Many families caring for a child with an autism spectrum disorder need testing and more effective treatments, and face long commutes from school to diagnostic facility, to therapy center, to doctor's office. UNT's Kristin Farmer Autism Center, opening in Denton in September, will serve as a comprehensive resource for families across the North Texas region. The center is a one-stop facility for education, diagnosis, treatment, training and research.
Founded with the help of Kristin Farmer ('95 M.Ed.), CEO of Comprehensive Educational Services Inc., known as ACES, the center will provide high-quality services designed and implemented by top researchers, professors and professionals at UNT.
"The opening of the center is the realization of a dream of mine for many years," Farmer says. "Together with UNT, I proudly share in this commitment to develop a cutting-edge, world-renowned center for individuals with autism and their families."
Four classrooms will support full-time individualized instructional activities for students with autism spectrum disorders. The center also features classroom space for UNT students taking special education, applied behavior analysis, and speech and hearing therapy courses.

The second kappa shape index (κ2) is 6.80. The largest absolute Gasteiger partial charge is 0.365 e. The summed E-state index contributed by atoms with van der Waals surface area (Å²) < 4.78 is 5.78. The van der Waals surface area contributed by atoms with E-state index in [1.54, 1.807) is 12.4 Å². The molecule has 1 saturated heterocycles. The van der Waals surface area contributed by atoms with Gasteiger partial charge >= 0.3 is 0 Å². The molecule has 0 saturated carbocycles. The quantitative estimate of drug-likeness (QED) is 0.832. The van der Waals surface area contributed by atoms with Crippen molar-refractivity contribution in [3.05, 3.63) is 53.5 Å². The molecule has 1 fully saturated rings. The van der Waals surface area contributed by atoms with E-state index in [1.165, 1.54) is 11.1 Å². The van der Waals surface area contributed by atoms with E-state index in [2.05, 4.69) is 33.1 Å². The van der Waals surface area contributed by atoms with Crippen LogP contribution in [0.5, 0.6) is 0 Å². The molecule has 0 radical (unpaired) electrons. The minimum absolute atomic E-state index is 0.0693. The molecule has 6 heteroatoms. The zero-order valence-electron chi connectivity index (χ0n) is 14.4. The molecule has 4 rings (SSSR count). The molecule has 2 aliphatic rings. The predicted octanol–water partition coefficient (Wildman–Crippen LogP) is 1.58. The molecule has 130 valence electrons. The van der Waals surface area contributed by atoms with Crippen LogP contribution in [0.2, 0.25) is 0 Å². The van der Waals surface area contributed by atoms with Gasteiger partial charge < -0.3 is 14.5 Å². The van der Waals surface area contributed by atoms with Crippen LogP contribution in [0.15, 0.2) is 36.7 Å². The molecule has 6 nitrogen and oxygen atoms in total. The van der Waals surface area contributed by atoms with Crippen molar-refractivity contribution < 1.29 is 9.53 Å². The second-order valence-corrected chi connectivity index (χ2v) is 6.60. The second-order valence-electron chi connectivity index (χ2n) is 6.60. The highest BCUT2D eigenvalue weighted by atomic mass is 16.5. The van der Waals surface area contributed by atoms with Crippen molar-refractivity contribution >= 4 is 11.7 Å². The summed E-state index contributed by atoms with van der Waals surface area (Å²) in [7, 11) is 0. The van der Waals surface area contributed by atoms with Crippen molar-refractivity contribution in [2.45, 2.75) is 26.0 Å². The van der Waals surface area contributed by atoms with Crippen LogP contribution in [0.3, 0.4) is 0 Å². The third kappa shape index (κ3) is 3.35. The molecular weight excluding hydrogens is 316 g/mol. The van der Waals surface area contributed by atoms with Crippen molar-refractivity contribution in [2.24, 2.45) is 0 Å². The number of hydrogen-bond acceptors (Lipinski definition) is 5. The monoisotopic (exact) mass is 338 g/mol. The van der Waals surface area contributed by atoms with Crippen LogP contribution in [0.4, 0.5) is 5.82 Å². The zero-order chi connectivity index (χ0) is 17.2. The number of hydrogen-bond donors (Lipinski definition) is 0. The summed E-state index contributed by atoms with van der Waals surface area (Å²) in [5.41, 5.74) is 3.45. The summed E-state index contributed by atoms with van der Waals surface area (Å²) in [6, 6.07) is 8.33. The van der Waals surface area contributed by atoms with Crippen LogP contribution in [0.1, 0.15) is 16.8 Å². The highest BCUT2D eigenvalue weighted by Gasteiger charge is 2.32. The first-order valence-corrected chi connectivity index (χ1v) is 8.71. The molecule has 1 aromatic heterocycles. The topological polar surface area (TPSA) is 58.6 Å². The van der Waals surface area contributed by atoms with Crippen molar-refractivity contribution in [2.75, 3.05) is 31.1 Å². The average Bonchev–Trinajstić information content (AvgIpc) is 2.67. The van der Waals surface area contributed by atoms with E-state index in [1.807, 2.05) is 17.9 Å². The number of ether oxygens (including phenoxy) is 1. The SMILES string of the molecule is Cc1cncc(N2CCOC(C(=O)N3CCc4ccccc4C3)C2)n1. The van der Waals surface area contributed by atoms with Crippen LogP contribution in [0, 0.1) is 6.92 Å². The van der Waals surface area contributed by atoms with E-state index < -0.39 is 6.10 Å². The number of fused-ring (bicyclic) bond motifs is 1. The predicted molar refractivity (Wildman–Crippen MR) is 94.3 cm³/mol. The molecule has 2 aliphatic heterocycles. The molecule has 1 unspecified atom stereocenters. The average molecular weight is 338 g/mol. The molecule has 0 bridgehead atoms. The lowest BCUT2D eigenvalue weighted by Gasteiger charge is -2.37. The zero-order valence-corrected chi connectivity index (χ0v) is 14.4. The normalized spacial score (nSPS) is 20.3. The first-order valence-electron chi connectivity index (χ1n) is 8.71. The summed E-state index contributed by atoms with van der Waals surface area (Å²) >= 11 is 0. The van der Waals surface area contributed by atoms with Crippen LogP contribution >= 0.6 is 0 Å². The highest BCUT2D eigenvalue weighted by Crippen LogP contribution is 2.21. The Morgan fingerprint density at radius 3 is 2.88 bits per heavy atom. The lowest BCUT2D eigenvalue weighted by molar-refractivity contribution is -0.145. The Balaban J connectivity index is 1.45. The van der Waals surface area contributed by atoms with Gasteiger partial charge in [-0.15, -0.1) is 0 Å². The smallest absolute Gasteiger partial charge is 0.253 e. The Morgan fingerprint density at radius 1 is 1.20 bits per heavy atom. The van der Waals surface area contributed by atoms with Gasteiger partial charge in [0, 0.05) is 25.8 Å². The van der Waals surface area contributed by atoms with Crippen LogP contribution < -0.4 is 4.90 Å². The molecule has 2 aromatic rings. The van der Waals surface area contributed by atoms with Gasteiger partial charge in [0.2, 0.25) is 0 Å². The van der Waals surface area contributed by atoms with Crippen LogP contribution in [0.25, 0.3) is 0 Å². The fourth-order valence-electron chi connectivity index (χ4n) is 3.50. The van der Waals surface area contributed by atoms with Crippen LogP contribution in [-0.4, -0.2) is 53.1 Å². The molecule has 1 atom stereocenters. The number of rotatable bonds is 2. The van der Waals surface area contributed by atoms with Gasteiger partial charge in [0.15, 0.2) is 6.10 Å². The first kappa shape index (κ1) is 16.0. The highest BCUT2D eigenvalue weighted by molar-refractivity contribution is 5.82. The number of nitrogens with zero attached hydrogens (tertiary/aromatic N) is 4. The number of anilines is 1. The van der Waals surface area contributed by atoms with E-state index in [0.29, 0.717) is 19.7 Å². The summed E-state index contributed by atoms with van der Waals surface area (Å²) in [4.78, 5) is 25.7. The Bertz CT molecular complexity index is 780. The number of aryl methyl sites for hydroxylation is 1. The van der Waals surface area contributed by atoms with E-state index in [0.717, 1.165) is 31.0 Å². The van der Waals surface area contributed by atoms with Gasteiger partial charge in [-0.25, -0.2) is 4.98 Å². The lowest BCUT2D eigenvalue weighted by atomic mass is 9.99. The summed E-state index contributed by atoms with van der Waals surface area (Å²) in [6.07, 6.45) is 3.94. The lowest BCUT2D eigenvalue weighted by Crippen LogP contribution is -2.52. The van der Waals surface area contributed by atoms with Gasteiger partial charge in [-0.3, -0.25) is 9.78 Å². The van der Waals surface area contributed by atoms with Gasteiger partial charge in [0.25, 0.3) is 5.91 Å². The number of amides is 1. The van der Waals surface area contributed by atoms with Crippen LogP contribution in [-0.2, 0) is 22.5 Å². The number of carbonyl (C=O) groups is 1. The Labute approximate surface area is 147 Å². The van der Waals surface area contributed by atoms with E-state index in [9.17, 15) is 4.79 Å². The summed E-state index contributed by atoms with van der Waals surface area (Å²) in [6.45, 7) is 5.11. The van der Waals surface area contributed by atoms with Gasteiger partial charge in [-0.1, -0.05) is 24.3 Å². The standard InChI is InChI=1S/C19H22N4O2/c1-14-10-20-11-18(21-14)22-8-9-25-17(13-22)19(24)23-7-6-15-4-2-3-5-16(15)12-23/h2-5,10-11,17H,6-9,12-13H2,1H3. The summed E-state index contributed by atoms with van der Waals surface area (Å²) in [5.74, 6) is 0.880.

Two large rooms will be used for:
Nine therapy rooms offer space for:
The building also features a large occupational and physical therapy room.
Experts from several areas will collaborate at the center, continuing UNT's history of expanding autism research and programs. UNT is home to the first graduate training program accredited by the Association of Behavior Analysis International, and graduates help thousands of children each year. Graduate-level concentrations in autism intervention and research are offered within the special education program. And the speech and hearing program provides undergraduate education and clinical services that help people with autism spectrum disorders.
Video capture technology will give students, researchers, families and professionals an advantage by allowing remote viewing of activities throughout the center. Cameras will replace antiquated two-way mirrors and allow for fine-tuned data collection and analysis. And video teleconference systems that provide research resources will allow for collaboration with partners around the world.